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So what is it like to travel in the heart of Lincoln country? Whether you're an armchair traveler or need a hands-on travel guide to historic Lincoln sites, author Don Davenport can give you insights. His latest book is an updated version of his popular guide to places where Lincoln lived and visited in the Midwest. In Lincoln's Footsteps is packed with photos and historical information, plus details for quick stopovers, weekend getaways or family vacations.
Author InterviewDon Davenport, Author
In Lincoln's Footsteps: A Historical Guide to the Lincoln Sites in Illinois, Indiana, and Kentucky
Trails Books, January 2001
ISBN 1-931599-05-X, $18.95, softcover
Don Davenport was an award-winning travel writer and photographer who lived in Wisconsin. He grew up in Freeport, Illinois, a community famous for its Lincoln-Douglas debate site, and was a long-time member of the Abraham Lincoln Association. He passed away in 2014. In February 2002 we talked to him about his travels through Lincoln country and how his Lincoln book has changed.
ALO: When did you first get interested in Lincoln?
Don Davenport: I learned about the Freeport Lincoln-Douglas Debate in fourth grade. At about the same time, a Freeport author named Louise Neyhart wrote a short children's novel called Henry's Lincoln, about a young boy who went to the debate. The fact that Lincoln had been in Freeport, and that someone had written a book about it made a big impression on me.
ALO: Why did you write your first Lincoln travel book?
Don Davenport: I'm a travel writer, and in the course of my travels began to learn more about Lincoln. Articles I wrote about Springfield and other Lincoln sites did quite well. By the late 1980s I'd written three or four books, and writing a travel guide to Lincoln sites in the Midwest seemed the thing to do.
ALO: How important is it to get out and see these Lincoln places?
Don Davenport: I think it's very important. You can learn a tremendous amount by reading, but the sense of place and of the man is certainly heightened by visiting the Lincoln sites. It allows you to draw your own conclusions.
ALO: Which Lincoln sites have a special appeal to you?
Don Davenport: The Lincoln Home National Historic Site in Springfield, Illinois, is one of my favorites. Lincoln and his family lived there for nearly 17 years, so we see Lincoln as husband, father, homeowner and neighbor. When he was not traveling on legal business, Lincoln took care of his horse, cut firewood and milked the family cow like his neighbors. The mid-1980s restoration of Lincoln's home is amazing in its craftsmanship and historical accuracy. The result was a bright and airy home, with a significant number of original family furnishings, including the kitchen stove. An ongoing restoration around the home gives visitors a wonderful picture of Lincoln's home and neighborhood.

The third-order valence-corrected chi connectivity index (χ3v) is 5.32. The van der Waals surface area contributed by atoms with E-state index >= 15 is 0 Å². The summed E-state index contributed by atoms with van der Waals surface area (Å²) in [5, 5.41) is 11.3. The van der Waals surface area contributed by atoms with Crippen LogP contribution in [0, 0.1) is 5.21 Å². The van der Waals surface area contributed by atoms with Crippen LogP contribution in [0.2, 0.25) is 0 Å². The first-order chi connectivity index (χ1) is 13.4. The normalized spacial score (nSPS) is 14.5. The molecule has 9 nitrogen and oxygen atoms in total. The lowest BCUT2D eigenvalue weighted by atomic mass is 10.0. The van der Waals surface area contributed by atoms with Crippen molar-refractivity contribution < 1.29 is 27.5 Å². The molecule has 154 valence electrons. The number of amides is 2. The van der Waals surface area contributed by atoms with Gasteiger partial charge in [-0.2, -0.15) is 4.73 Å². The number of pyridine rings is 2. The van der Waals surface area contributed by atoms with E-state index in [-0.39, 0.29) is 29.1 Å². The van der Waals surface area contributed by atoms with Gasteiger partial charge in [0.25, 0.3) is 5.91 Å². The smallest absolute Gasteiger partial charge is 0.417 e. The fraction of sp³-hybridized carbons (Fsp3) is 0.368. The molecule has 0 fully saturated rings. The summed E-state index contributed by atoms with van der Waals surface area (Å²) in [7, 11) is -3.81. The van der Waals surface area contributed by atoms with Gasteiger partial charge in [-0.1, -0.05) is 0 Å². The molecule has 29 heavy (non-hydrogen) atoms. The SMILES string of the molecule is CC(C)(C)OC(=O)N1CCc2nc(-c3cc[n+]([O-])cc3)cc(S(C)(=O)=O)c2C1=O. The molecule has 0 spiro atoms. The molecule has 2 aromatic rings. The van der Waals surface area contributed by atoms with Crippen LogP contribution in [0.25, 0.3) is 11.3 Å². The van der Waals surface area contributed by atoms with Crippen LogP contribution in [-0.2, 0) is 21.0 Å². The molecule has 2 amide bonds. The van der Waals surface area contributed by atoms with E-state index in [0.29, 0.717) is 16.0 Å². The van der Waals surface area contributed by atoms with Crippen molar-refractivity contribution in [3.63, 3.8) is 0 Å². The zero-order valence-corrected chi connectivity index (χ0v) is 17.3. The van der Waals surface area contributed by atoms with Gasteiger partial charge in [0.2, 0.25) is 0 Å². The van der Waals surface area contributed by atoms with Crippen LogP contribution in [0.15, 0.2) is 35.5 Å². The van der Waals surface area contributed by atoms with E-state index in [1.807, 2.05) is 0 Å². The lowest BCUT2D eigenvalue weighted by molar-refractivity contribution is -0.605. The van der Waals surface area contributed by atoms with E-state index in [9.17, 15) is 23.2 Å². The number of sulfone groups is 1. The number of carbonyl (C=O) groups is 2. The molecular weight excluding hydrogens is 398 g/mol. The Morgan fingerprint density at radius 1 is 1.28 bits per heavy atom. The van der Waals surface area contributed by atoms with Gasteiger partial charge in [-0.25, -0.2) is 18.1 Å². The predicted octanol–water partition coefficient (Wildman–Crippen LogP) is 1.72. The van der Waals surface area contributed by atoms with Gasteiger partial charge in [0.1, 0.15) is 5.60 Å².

Another favorite, Lincoln Boyhood National Memorial, in Spencer County, Indiana, is, to my mind, really about Lincoln's birth mother, Nancy Hanks Lincoln. She's the mystery woman in the Lincoln saga. Lincoln rarely spoke of her, and there are no accurate accounts of what she might have looked like. The site has a lovely memorial building and a living history farm that gives an idea of how the Lincoln family lived at Little Pigeon Creek. But standing at Nancy Hanks Lincoln's grave site, which went unmarked for 60 years after her death, somehow drives home the pain of Lincoln's 14 years in Indiana, which he once described as "pretty pinching times."
I'm drawn to smaller, somewhat off-the-beaten-path sites and Mt. Pulaski Courthouse State Historic Site, in Mt. Pulaski, Illinois, certainly fills the bill. It's one of only two original courthouses remaining from Lincoln's circuit-riding days on Illinois' Eighth Judicial Circuit. The building dominates the town square, which was built around it. There are county offices on the first floor and a magnificently restored courtroom on the second level. Lincoln argued a case involving a self-rocking baby cradle here, and you can slip into a courtroom spectator's seat and imagine a twinkle in his eye when he won. Incidentally, the book's cover photo was taken in the judge's chambers here.